Q. Now, did you have an

occasion to actually fabricate a guard that, covers the right side of the brushcutter blade as proposed by Mr. Rosin and Mr. Morita?

A. Yes.

Q. And did you actually use that guard in the field?

A. Yes.

Q. Did you videotape the use of that guard?

A. Yes, I did.

Q. I'm going to show you what has been marked as Defendant's Exhibit 117. Can you lay a foundation for the ladies and gentlemen of what they're about to see here?

A. Yes. This demonstration was done on the same day in the same field with the same machine that you saw in the earlier video and, in fact, we used Mr. Rosin's guard first and then came back and used the standard RedMax guard so the one -

MR. ROSIN: Excuse me.

I object to mischaracterization. He never had this guard.

THE COURT: Sustained.

MR. ROSIN: He used his own.

THE COURT: Sustained.

THE WITNESS:' We used

the reproduction that we created of Mr. Rosin's guard to do this demonstration and then we followed it up with the RedMax so chronologically you're actually seeing them in reverse order, but they are the same day, the same field, cutting, the same materials.

MR. BELL: Al1 right.

THE WITNESS: This is

actually a comparison of the two, I think you may have the wrong video in.

MR. BELL: I may have. Let me look.

MR. ROSIN: What's the exhibit number that we began showing?

MR. BELL: That's 117,

I will show that in a minute, but I want to show one before it.

THE COURT: Counsel, you're using which exhibit?

MR. BELL: This is 129, your Honor.

THE COURT: Defendant's Exhibit 12 9?

MR. BELL: Yeah, Defendant's 129. BY' MR. BELL:

Q. What do you notice there, Mr. Gililland?

A. What you're seeing is that the material is not being well cut and so it's resisting moving the blade and the guard through. The guard is actually dragging and making it difficult to move the blade through to cut. And, of course, it keeps clogging.

Q. You can't cut with this guard, can you?

A. Well, you can -

MR. ROSIN: Objection, he's testifying.

THE COURT: Sustained as to the form of the question.

BY MR. BELL:

Q. Can you tell us whether or not you can cut with this guard?

A. You can cut but it's very inefficient and it's very difficult. You're not getting a clean cut, it's difficult to move the blade and the guard through the grass, and I do have to keep re-cutting the same area to get it down.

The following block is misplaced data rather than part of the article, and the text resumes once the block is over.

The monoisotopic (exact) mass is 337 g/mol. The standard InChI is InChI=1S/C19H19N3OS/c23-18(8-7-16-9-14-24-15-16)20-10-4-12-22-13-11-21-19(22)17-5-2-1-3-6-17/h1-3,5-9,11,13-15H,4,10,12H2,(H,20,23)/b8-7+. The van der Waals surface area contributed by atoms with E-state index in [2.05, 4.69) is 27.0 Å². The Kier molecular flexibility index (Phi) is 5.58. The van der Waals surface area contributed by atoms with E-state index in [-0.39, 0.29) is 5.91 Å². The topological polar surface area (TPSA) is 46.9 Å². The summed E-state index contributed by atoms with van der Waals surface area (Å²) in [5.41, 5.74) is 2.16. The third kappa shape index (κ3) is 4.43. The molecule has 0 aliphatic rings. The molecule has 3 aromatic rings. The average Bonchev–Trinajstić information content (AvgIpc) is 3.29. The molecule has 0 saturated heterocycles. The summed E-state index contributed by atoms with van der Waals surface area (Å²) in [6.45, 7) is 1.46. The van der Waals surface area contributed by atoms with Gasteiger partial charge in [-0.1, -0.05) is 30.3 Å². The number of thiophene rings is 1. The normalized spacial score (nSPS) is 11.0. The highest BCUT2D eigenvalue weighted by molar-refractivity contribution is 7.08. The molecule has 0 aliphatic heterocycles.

Q. What are you cutting here, Mr. Gililland?

A. I'm sorry, I didn't hear you.

Q. What were you cutting in that area?

A. That's basically a bunch of honeysuckle vines and a couple small trees.

Q. What did you notice here?

A. It's very difficult to move the device through the grass, through the weeds, I have to keep swatting at it and swinging hard and punching at it. It's difficult to work with, it's a- very tiring device to try to use.

The reason for stopping and cleaning that debris off is because when it gets packed with debris like that, it just don't cut at all so you have to clean it out so you can keep cutting.

Q. Can you explain to the ladies and gentlemen the reason for the resistance of movement of the brushcutter?

A. It's very simple to understand. If you can imagine a very sharp - holding a very sharp knife in your hand, a samurai sword. if you will, and take that and swing it as hard as you can at the grass,

it's going to move through that grass a certain way but if you put a sheath around that and only expose the cutting edge of that sharp knife or blade and then try to swing it, it's an entirely different animal; it's much harder to move through the material because the box around the blade is now resisting that movement so you don't get the clean cut and you have to keep chopping at it.

There is also a

projection at the far forward edge of this guard that projects beyond what the blade is cutting and that's dragging material that's not being cut so it's hard to move that through as well.

Q. Are there types of material that cause this type of guarding a problem as opposed to other types of material?

A. ‘Some materials will clog better than others; some it will cut

right through and some it won't cut at all. It has a lot to do with how stiff the material is. The stiffer the material, the easier it is to cut; the more flexible it is like a blade of grass, the more difficult it is to cut and when you do cut it, the mother likely it's going to get clogged.

Q. Now this type of material here, was it easier or more difficult to cut?

A. This is just thick fescue and rye grass and it's very difficult. You can see it takes a lot of effort and it does clog quite a bit. That's it.

Q. Now I'm going to show you the comparison video that we put in initially here, it's Plaintiff's Exhibit - Defendant's Exhibit 117. And can you tell the ladies and gentlemen what you've done to create Defendant's Exhibit 117?